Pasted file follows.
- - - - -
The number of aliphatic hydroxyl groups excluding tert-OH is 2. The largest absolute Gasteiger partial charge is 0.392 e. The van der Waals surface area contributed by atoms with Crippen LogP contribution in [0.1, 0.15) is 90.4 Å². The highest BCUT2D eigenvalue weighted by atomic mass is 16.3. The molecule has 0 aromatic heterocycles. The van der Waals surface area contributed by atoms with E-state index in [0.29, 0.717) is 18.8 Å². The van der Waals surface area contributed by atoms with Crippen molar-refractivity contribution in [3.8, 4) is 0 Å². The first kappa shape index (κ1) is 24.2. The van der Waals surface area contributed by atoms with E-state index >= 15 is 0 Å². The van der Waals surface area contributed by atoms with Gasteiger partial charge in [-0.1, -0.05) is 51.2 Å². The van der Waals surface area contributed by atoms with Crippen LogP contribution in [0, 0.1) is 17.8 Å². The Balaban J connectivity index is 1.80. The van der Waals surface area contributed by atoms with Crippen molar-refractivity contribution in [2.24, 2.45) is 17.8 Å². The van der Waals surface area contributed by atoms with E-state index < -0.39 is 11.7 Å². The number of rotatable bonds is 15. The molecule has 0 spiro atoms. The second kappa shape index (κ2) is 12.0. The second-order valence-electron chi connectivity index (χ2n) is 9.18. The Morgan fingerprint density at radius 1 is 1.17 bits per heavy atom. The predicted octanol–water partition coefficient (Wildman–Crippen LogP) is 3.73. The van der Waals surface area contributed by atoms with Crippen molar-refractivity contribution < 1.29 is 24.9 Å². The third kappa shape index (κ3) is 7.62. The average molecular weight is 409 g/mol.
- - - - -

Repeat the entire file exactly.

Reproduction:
The number of aliphatic hydroxyl groups excluding tert-OH is 2. The largest absolute Gasteiger partial charge is 0.392 e. The van der Waals surface area contributed by atoms with Crippen LogP contribution in [0.1, 0.15) is 90.4 Å². The highest BCUT2D eigenvalue weighted by atomic mass is 16.3. The molecule has 0 aromatic heterocycles. The van der Waals surface area contributed by atoms with E-state index in [0.29, 0.717) is 18.8 Å². The van der Waals surface area contributed by atoms with Crippen molar-refractivity contribution in [3.8, 4) is 0 Å². The first kappa shape index (κ1) is 24.2. The van der Waals surface area contributed by atoms with E-state index >= 15 is 0 Å². The van der Waals surface area contributed by atoms with Gasteiger partial charge in [-0.1, -0.05) is 51.2 Å². The van der Waals surface area contributed by atoms with Crippen LogP contribution in [0, 0.1) is 17.8 Å². The Balaban J connectivity index is 1.80. The van der Waals surface area contributed by atoms with Crippen molar-refractivity contribution in [2.24, 2.45) is 17.8 Å². The van der Waals surface area contributed by atoms with E-state index < -0.39 is 11.7 Å². The number of rotatable bonds is 15. The molecule has 0 spiro atoms. The second kappa shape index (κ2) is 12.0. The second-order valence-electron chi connectivity index (χ2n) is 9.18. The Morgan fingerprint density at radius 1 is 1.17 bits per heavy atom. The predicted octanol–water partition coefficient (Wildman–Crippen LogP) is 3.73. The van der Waals surface area contributed by atoms with Crippen molar-refractivity contribution < 1.29 is 24.9 Å². The third kappa shape index (κ3) is 7.62. The average molecular weight is 409 g/mol.